Ranked the No. 3 best thing to do in Denver by U.S. News & World Report, Denver Zoo hosts 3,500 different animals from more than 650 species, which blend with several interpretive exhibits. Sprawling naturalistic displays place animals in environments approximating their native habitats, giving a glimpse of exotic locales and diverse behavioral patterns. The Tropical Discovery exhibit boasts a 2,250-gallon pool teeming with piscine life and exotic turtles in a waterfall-lined indoor rainforest. Two prides of lions sprawl along rocky outcroppings in the lion kopje in Predator Ridge while African wild dogs, guineafowl, and spotted hyenas play a heated game of Yahtzee. Commune with ancient cousins in the seven-acre Primate Panorama, where chattering monkeys swing from trees while powerful gorillas amble freely about their one-acre exhibit.
Combining science education with interactive entertainment, the Butterfly Pavilion houses five exhibits, 1,600 free-flying tropical butterflies, and a multitude of creepy, crawly creatures. Begin your day with a Tropical Odyssey, a bilingual adventure complete with larger-than-life caterpillars and butterflies and a zip line that allows children to sprout wings and soar like a penguin. Crab-walk to the Crawl-A-See-Em exhibit where brave souls can hold Rosie, a Chilean tarantula, and discover leaf insects, scorpions, beetles, and giant millipedes, and head to the Water's Edge to touch sea stars and more. Furthermore, levitate to the Wings of the Tropics exhibit to admire butterflies from around the world as they rest on your eyelashes. End your safari with a hike on the Butterfly Pavilion's half-mile natural trail teeming with prairie dogs, rabbits, ogres, herons, hawks, and eagles.
Staff Size: 2?10 people
Average Duration of Services: 30?60 minutes
Pro Tip: Wear pants and a comfortable pair of shoes or boots. No flip flops or shorts.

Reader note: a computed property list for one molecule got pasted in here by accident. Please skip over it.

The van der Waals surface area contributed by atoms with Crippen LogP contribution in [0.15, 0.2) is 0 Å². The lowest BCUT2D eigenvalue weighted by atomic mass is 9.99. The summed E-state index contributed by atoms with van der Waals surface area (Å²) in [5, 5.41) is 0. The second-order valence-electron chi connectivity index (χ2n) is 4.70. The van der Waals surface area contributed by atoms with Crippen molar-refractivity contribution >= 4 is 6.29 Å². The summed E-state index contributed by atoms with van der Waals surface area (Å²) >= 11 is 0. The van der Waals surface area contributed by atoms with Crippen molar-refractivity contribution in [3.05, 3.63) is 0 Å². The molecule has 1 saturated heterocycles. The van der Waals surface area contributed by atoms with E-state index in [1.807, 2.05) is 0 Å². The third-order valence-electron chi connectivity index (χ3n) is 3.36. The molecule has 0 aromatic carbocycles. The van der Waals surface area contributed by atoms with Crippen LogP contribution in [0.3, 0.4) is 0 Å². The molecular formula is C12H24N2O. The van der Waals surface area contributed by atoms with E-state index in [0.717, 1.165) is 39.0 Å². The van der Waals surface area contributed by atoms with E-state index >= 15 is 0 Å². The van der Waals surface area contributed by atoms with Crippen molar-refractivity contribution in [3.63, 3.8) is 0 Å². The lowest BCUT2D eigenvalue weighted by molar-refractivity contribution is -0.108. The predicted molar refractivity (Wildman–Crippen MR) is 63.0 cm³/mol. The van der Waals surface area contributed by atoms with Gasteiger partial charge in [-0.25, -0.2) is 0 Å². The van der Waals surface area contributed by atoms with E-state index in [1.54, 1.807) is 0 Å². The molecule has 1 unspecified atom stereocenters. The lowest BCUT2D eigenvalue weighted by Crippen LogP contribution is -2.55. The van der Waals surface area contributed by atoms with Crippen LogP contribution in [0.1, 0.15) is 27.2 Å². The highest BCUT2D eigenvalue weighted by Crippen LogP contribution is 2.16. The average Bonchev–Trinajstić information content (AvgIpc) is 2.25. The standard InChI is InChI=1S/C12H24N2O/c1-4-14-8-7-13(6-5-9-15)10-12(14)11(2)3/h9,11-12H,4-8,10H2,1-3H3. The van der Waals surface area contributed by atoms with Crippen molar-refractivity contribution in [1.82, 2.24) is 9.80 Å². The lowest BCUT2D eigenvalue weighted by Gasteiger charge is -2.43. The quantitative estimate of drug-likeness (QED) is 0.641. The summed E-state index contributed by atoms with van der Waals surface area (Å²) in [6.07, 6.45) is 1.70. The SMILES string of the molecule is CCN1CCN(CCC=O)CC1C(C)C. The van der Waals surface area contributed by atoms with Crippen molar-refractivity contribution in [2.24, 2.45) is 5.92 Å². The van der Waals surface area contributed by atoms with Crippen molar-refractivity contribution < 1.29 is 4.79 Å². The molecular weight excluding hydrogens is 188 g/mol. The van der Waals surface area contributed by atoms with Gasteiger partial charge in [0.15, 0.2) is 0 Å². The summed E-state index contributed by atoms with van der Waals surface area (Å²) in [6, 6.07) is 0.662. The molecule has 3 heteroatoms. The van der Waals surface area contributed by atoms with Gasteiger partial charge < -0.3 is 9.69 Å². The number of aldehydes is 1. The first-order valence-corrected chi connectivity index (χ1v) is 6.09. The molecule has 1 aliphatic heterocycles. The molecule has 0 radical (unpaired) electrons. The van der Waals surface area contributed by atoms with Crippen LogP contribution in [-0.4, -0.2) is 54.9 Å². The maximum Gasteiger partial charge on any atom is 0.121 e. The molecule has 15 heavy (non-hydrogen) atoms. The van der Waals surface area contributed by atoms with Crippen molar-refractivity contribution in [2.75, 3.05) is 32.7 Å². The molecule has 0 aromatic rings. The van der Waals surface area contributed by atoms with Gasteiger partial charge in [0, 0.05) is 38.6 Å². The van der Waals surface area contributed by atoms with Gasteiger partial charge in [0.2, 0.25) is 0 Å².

Parking: Free street parking
Most Popular Attraction/Offering: FairyTails Ponies & The Fairylands
Recommended Age Group: All ages
Garden of the Gods Trading Post was built in the 1920s by trader Charles Strausenback and continues to sell goods today, with an array of updated offerings such as keepsakes, Native American art, and café sandwiches. The Manitou Outpost feathers necks with gold leaf pendants ($12.99+), sheaths feet in soft suede and moosehide Minnetonka moccasins ($38+), and enlivens shelves with keepsakes such as miniature painted ponies ($32.99+), whose neighing registers as soprano squeaks. After walking among the Pueblo pottery ($465+) and Navajo weavings ($310+), guests at the Balanced Rock Grill can indulge in a buffalo burger ($7.50) or unwrap a dried tomato tortilla gorged with spicy chicken and cheddar cheese ($7.95). Patrons can also people-watch at outside tables while sipping from a tap beer ($4.50) and discussing the complications of fashioning mukluks from Yeti hide.
We used to be known as Funputter park. We are a family entertainment center. We have 18 holes of mini-golf with a 19th where you can win a free game. we have five batting cages 2 slow pitch softball and 3 baseball going at 40mph, 50mph, and 75mph. We also have a human maze see how long it takes to find your way through.
Pueblo Zoo originates in three places, all within the city of Pueblo. At the start of the 20th century, three parks around the town displayed a menagerie of exotic animals, but during the 1920s, the zoo consolidated in the current 25-acre City Park location. The space gradually improved throughout the Great Depression as the Works Progress Administration added an animal house, tropical birdhouse, and bear pits. Now open year-round, the zoo houses its 120 different species in modern facilities, allowing visitors to peer at boa constrictors in the rainforest exhibit or watch penguins dive from an underwater viewing room. Favorite animals on display include playful otters and penguins as well as the majestic african lion.